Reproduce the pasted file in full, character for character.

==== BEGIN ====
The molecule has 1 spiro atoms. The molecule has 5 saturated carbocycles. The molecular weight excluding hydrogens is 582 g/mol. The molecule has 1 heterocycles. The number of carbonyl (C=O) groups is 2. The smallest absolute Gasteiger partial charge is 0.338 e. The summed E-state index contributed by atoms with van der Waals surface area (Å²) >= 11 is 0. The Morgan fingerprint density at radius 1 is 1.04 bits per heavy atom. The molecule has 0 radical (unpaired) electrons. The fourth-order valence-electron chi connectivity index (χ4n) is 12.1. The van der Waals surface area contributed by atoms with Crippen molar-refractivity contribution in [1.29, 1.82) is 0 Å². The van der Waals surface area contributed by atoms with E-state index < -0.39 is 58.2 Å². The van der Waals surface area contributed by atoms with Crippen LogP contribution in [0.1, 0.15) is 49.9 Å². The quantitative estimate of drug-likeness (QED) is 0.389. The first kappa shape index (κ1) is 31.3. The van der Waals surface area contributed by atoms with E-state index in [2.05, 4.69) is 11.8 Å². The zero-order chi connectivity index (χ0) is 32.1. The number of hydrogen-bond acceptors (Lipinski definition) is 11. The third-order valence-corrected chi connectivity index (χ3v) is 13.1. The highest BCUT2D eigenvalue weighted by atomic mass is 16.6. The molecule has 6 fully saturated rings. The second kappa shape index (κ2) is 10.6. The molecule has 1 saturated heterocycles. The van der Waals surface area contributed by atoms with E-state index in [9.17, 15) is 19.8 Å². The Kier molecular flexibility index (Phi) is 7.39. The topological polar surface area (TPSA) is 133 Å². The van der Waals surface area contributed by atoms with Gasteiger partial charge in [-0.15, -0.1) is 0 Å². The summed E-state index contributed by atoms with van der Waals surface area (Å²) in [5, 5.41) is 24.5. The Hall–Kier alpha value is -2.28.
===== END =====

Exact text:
The molecule has 1 spiro atoms. The molecule has 5 saturated carbocycles. The molecular weight excluding hydrogens is 582 g/mol. The molecule has 1 heterocycles. The number of carbonyl (C=O) groups is 2. The smallest absolute Gasteiger partial charge is 0.338 e. The summed E-state index contributed by atoms with van der Waals surface area (Å²) >= 11 is 0. The Morgan fingerprint density at radius 1 is 1.04 bits per heavy atom. The molecule has 0 radical (unpaired) electrons. The fourth-order valence-electron chi connectivity index (χ4n) is 12.1. The van der Waals surface area contributed by atoms with Crippen molar-refractivity contribution in [1.29, 1.82) is 0 Å². The van der Waals surface area contributed by atoms with E-state index < -0.39 is 58.2 Å². The van der Waals surface area contributed by atoms with Crippen LogP contribution in [0.1, 0.15) is 49.9 Å². The quantitative estimate of drug-likeness (QED) is 0.389. The first kappa shape index (κ1) is 31.3. The van der Waals surface area contributed by atoms with E-state index in [2.05, 4.69) is 11.8 Å². The zero-order chi connectivity index (χ0) is 32.1. The number of hydrogen-bond acceptors (Lipinski definition) is 11. The third-order valence-corrected chi connectivity index (χ3v) is 13.1. The highest BCUT2D eigenvalue weighted by atomic mass is 16.6. The molecule has 6 fully saturated rings. The second kappa shape index (κ2) is 10.6. The molecule has 1 saturated heterocycles. The van der Waals surface area contributed by atoms with E-state index in [9.17, 15) is 19.8 Å². The Kier molecular flexibility index (Phi) is 7.39. The topological polar surface area (TPSA) is 133 Å². The van der Waals surface area contributed by atoms with Gasteiger partial charge in [-0.15, -0.1) is 0 Å². The summed E-state index contributed by atoms with van der Waals surface area (Å²) in [5, 5.41) is 24.5. The Hall–Kier alpha value is -2.28.